What are Paralegal Studies?
A paralegal, in essence, is a legal assistant. That being said, paralegals are not permitted to practice law; the occupation is not allowed to offer legal advice nor represent clients in the court of law. Although paralegals are stripped of the responsibilities of a qualified legal professional, the occupation is essential to assist attorneys in writing briefs, investigating facts within a case, constructing closing, organizing schedules and interviewing prospective clients.
Paralegal studies are programs aimed to bolster an individual’s ability to deliver the aforementioned roles. The program of paralegal studies does not; however, limit an individual to only work in a law office—a number of paralegals who undertake various paralegal studies will work in government or corporate settings.
Paralegal studies refer to the suggested educational programs that an individual should undertake to become a paralegal. Although there are no distinct certification requirements to assume a paralegal’s duties, it is recommended that a prospective paralegal engage and successfully complete various paralegal studies.
By completing such programs or courses, a prospective candidate will increase his or her chances of landing a job as a paralegal within a law firm, government office or corporate setting. Furthermore, those individuals who satisfy these paralegal studies will most likely earn higher wages than individuals who simply obtain a bachelor’s degree in a related field.
Suggested Routes to become a Paralegal:
An individual, in the most basic of routes, can become a paralegal by obtaining an associate’s degree from an accredited academic institution. Paralegal studies in these types of environments, such as colleges, will require roughly 60 credit hours. A number of institutions offer paralegal studies in intense learning environments where a student can complete advanced training in a year to 15 months.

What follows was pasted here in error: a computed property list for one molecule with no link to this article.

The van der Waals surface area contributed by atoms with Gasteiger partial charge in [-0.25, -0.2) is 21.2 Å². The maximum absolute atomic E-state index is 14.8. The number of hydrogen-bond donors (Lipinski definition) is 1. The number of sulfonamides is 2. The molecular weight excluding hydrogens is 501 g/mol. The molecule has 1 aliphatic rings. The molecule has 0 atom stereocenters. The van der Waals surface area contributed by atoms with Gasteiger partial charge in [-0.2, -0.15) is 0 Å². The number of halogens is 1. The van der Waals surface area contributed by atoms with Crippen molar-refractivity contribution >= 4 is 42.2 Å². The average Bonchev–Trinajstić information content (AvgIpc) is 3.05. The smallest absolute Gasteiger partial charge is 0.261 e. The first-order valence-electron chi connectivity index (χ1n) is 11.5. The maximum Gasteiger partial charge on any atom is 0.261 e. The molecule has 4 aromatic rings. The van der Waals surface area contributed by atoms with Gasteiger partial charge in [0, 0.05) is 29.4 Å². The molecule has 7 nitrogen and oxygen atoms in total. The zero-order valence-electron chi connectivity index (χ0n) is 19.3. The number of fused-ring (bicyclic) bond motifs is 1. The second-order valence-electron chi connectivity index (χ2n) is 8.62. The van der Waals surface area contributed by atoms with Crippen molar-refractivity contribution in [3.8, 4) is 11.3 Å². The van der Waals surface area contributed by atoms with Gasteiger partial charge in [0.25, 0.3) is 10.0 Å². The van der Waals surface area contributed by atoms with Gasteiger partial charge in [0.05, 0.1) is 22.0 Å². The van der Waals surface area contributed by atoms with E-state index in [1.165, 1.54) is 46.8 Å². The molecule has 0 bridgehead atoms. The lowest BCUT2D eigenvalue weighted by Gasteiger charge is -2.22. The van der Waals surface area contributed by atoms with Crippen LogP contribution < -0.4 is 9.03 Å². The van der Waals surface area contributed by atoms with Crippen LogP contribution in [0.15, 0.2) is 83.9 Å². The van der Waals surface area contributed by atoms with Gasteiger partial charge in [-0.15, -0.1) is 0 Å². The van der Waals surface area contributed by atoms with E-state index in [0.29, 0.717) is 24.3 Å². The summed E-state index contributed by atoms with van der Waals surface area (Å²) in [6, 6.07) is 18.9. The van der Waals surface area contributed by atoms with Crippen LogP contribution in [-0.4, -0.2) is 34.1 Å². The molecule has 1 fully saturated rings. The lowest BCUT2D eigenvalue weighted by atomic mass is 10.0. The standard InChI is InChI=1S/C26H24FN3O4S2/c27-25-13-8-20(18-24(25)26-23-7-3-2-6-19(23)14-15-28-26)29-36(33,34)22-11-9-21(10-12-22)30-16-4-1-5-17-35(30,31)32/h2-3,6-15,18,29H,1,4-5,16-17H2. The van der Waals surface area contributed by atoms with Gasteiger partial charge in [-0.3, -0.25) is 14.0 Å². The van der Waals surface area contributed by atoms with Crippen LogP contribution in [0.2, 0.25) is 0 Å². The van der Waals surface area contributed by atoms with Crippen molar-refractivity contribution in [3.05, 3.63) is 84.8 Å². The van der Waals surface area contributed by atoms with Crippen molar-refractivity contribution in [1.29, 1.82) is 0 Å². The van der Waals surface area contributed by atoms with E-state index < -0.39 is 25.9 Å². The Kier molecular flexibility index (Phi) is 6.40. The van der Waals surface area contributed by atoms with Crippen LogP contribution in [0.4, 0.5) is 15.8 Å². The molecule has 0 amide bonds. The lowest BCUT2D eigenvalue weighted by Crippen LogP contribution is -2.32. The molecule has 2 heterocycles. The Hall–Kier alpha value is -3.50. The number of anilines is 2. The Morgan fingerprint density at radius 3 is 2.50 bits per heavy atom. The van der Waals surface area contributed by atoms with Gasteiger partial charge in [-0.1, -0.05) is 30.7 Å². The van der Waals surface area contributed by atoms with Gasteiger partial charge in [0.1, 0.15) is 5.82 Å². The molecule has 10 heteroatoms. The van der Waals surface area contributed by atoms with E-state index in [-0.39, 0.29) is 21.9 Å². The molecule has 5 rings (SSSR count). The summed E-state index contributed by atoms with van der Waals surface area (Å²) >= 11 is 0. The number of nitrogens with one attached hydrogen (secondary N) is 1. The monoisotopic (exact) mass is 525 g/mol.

Some colleges or universities in the United States offer paralegal studies in the form of specialized paralegal programs; these programs will award an individual, upon successful completion, with a bachelor’s degree in paralegal studies. Although these programs are not widespread, they are commonly found in those academic institutions, which offer legal programs. The basic curriculum will entail roughly 120 credit hours of study to obtain a bachelor’s degree in this specific field.
The most common form of paralegal studies is found in post-baccalaureate certification programs. These types of paralegal studies require the prospective student to obtain a bachelor’s degree—there are no requirements for a specific major.
The curriculum in these types of bachelors studies programs require roughly 30 credit hours, which may be completed in as little as a few weeks to a few months. The majority of schools who offer these types of paralegal studies will include accelerated or night programs to offer students certification as quickly as possible.
The role of a paralegal entails extensive background work; because of this function, the majority of paralegal studies will focus on research, litigation and legal writing. The majority of university programs will also include classes that focus on a specific legal field, such as corporate business practice or real estate practice, to allow specialization for the individual looking to become a paralegal.